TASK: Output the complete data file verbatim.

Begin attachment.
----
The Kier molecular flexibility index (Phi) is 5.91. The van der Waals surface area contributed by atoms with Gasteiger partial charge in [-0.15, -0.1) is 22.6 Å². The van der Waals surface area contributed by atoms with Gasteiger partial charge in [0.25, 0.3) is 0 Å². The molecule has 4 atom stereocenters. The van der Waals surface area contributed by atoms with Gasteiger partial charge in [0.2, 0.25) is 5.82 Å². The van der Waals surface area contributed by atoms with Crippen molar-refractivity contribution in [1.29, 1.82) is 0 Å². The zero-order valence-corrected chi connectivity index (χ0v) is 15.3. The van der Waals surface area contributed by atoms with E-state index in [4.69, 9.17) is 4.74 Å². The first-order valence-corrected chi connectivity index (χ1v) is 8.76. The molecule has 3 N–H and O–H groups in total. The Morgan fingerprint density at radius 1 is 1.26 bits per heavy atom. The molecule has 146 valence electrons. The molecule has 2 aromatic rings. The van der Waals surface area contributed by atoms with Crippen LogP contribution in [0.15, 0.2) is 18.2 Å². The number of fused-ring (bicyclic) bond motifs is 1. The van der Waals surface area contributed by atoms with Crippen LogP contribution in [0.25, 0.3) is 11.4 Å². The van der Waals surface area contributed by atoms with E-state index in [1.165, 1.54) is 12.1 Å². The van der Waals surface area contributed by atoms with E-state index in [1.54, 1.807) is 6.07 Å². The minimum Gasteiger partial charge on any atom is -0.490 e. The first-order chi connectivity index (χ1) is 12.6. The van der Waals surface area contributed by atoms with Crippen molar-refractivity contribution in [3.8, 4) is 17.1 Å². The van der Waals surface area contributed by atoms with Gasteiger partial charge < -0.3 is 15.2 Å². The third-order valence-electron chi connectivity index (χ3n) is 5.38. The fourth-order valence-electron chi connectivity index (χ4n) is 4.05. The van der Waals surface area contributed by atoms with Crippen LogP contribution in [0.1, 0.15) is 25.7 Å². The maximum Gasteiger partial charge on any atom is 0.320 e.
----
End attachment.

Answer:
The Kier molecular flexibility index (Phi) is 5.91. The van der Waals surface area contributed by atoms with Gasteiger partial charge in [-0.15, -0.1) is 22.6 Å². The van der Waals surface area contributed by atoms with Gasteiger partial charge in [0.25, 0.3) is 0 Å². The molecule has 4 atom stereocenters. The van der Waals surface area contributed by atoms with Gasteiger partial charge in [0.2, 0.25) is 5.82 Å². The van der Waals surface area contributed by atoms with Crippen molar-refractivity contribution in [1.29, 1.82) is 0 Å². The zero-order valence-corrected chi connectivity index (χ0v) is 15.3. The van der Waals surface area contributed by atoms with E-state index in [4.69, 9.17) is 4.74 Å². The first-order valence-corrected chi connectivity index (χ1v) is 8.76. The molecule has 3 N–H and O–H groups in total. The Morgan fingerprint density at radius 1 is 1.26 bits per heavy atom. The molecule has 146 valence electrons. The molecule has 2 aromatic rings. The van der Waals surface area contributed by atoms with Crippen LogP contribution in [0.15, 0.2) is 18.2 Å². The number of fused-ring (bicyclic) bond motifs is 1. The van der Waals surface area contributed by atoms with Crippen LogP contribution in [0.25, 0.3) is 11.4 Å². The van der Waals surface area contributed by atoms with E-state index in [1.165, 1.54) is 12.1 Å². The van der Waals surface area contributed by atoms with E-state index in [1.54, 1.807) is 6.07 Å². The minimum Gasteiger partial charge on any atom is -0.490 e. The first-order chi connectivity index (χ1) is 12.6. The van der Waals surface area contributed by atoms with Crippen molar-refractivity contribution in [3.8, 4) is 17.1 Å². The van der Waals surface area contributed by atoms with Gasteiger partial charge < -0.3 is 15.2 Å². The third-order valence-electron chi connectivity index (χ3n) is 5.38. The fourth-order valence-electron chi connectivity index (χ4n) is 4.05. The van der Waals surface area contributed by atoms with Crippen LogP contribution in [0.1, 0.15) is 25.7 Å². The maximum Gasteiger partial charge on any atom is 0.320 e.